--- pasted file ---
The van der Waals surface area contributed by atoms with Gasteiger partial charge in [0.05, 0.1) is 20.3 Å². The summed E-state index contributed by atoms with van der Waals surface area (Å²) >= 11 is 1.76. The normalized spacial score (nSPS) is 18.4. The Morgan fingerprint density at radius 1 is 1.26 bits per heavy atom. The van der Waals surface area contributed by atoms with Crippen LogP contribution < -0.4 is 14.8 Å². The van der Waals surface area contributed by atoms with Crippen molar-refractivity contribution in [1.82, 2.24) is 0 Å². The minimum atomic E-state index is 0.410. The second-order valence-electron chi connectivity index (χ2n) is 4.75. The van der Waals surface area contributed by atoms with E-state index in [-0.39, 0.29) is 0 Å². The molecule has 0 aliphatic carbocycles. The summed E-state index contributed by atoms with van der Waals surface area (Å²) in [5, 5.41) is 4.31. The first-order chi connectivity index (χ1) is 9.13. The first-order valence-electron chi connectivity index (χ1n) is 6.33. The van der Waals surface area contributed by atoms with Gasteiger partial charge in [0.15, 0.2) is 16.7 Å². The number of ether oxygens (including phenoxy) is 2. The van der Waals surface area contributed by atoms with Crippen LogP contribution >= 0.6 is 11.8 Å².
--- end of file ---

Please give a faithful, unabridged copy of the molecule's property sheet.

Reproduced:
The van der Waals surface area contributed by atoms with Gasteiger partial charge in [0.05, 0.1) is 20.3 Å². The summed E-state index contributed by atoms with van der Waals surface area (Å²) >= 11 is 1.76. The normalized spacial score (nSPS) is 18.4. The Morgan fingerprint density at radius 1 is 1.26 bits per heavy atom. The van der Waals surface area contributed by atoms with Crippen LogP contribution < -0.4 is 14.8 Å². The van der Waals surface area contributed by atoms with Crippen molar-refractivity contribution in [1.82, 2.24) is 0 Å². The minimum atomic E-state index is 0.410. The second-order valence-electron chi connectivity index (χ2n) is 4.75. The van der Waals surface area contributed by atoms with E-state index in [-0.39, 0.29) is 0 Å². The molecule has 0 aliphatic carbocycles. The summed E-state index contributed by atoms with van der Waals surface area (Å²) in [5, 5.41) is 4.31. The first-order chi connectivity index (χ1) is 9.13. The first-order valence-electron chi connectivity index (χ1n) is 6.33. The van der Waals surface area contributed by atoms with Gasteiger partial charge in [0.15, 0.2) is 16.7 Å². The number of ether oxygens (including phenoxy) is 2. The van der Waals surface area contributed by atoms with Crippen LogP contribution >= 0.6 is 11.8 Å².